Insecticide resistance

Insecticide resistance refers to the ability of insects to survive the exposure to a standard dose of insecticide, with this ability mediated through physiological or behavioral adaptation (4). There are three major mechanisms driving insecticide resistance in mosquitoes: (a) Target-site resistance, which decreases the affinity of insecticides to the target protein by mutation(s) in the protein’s gene, (b) metabolic resistance, which is caused by overexpression or conformational change of enzymes involved in detoxification and xenobiotic metabolism, and (c) penetration resistance, which refers to cuticular modifications that interrupt penetration of insecticide into insects’ body (89, 90). Insecticide resistance against all four major insecticides has evolved in Ae. aegypti and Ae. albopictus via both the target-site and metabolic resistance mechanisms while penetration resistance has been largely uncharacterized in Aedes mosquitoes (89).

Insecticide resistance management should be included in vector control strategies because there is a limited number of insecticide classes, with many of these used readily in pest management programs on a global scale (91). There are only four insecticide classes approved for adult mosquito control by the World Health Organization (WHO) (pyrethroids, organophosphates, organochlorines, and carbamates), and the threat of insecticide resistance has been increasing due to this limitation (92). Of these four insecticide classes, only pyrethroids and organophosphates were used in the Western Pacific Region from 2000 to 2009, with known usage in the Cook Islands, Fiji, Kiribati, FSM, Nauru, Palau, the Solomon Islands, Tonga, Tuvalu, and Vanuatu (93).

The determination of insecticide resistance of Aedes mosquitoes in the Pacific region is performed using the CDC bottle bioassay and/or the WHO insecticide resistance test, two of the most utilized biological assays. Both methods determine mosquito mortality after a specific insecticide exposure time (diagnostic time) with minor differences in the guidelines for interpreting results (Table 2) (94, 95). Resistance ratios (RR) are often used in the literature when reporting insecticide resistance of mosquito populations (95). Resistance ratios are defined as the ratio of lethal concentrations of insecticide which results in 50% mortality (LC50) of the test population to the LC50 of a susceptible strain. An RR < 5 indicates that the mosquito population is susceptible to the applied insecticide, an RR between 5-10 indicates moderate resistance, and an RR >10 indicates a highly resistant population (95).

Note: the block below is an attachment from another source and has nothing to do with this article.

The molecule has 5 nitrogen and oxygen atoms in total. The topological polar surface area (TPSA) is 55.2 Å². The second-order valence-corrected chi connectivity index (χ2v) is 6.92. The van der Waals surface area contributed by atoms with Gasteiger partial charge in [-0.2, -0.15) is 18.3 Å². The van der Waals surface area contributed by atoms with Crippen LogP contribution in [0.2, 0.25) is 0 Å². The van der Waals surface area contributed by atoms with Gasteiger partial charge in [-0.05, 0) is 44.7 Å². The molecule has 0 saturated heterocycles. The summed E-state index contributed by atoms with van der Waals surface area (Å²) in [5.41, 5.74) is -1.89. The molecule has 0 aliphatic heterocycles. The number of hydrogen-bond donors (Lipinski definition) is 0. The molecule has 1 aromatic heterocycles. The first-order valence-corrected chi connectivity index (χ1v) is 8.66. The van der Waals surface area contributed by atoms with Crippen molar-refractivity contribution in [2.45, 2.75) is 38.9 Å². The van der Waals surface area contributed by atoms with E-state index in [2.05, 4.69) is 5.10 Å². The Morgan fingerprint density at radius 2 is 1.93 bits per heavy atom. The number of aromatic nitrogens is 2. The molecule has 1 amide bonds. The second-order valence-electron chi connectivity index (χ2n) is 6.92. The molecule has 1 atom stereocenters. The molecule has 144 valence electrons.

TABLE 2
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Table 2 Guidelines for interpreting results using the CDC bottle bioassay and the WHO insecticide resistance test.

Pyrethroid resistance in Ae. aegypti and Ae. albopictus has been reported worldwide, with a higher level of resistance observed in Ae. aegypti (96). Mutations in domains II and III of Voltage-gated sodium channel (VGSC) genes have been observed in Ae. aegypti from several populations in the Pacific region (V1016G + S989P in Vanuatu and Kiribati, and F1534C in New Caledonia, Fiji, and Kiribati) (97). Additionally, upregulations of detoxifying cytochrome P450 genes were identified in Ae. aegypti from New Caledonia (98). Interestingly, resistance against pyrethroids was not observed in Ae. aegypti from Queensland, Australia (97). The overall pyrethroids resistance profile of Ae. aegypti populations in the Pacific region is shown in Figure 3. Organophosphates ranked first for usage in the Western Pacific Region although the usage of organophosphates worldwide for the control of vector-borne diseases was less than 10% from 2001 to 2009 (93). The majority of Aedes aegypti populations in the Pacific region were susceptible to organophosphates. Aedes aegypti populations in French Polynesia and PNG were susceptible to organophosphates (malathion and/or temephos) (99, 100). Developments of resistance against organophosphate have been found in two Aedes mosquitoes in Fiji, New Caledonia, and Palau since 2010 (Table 3).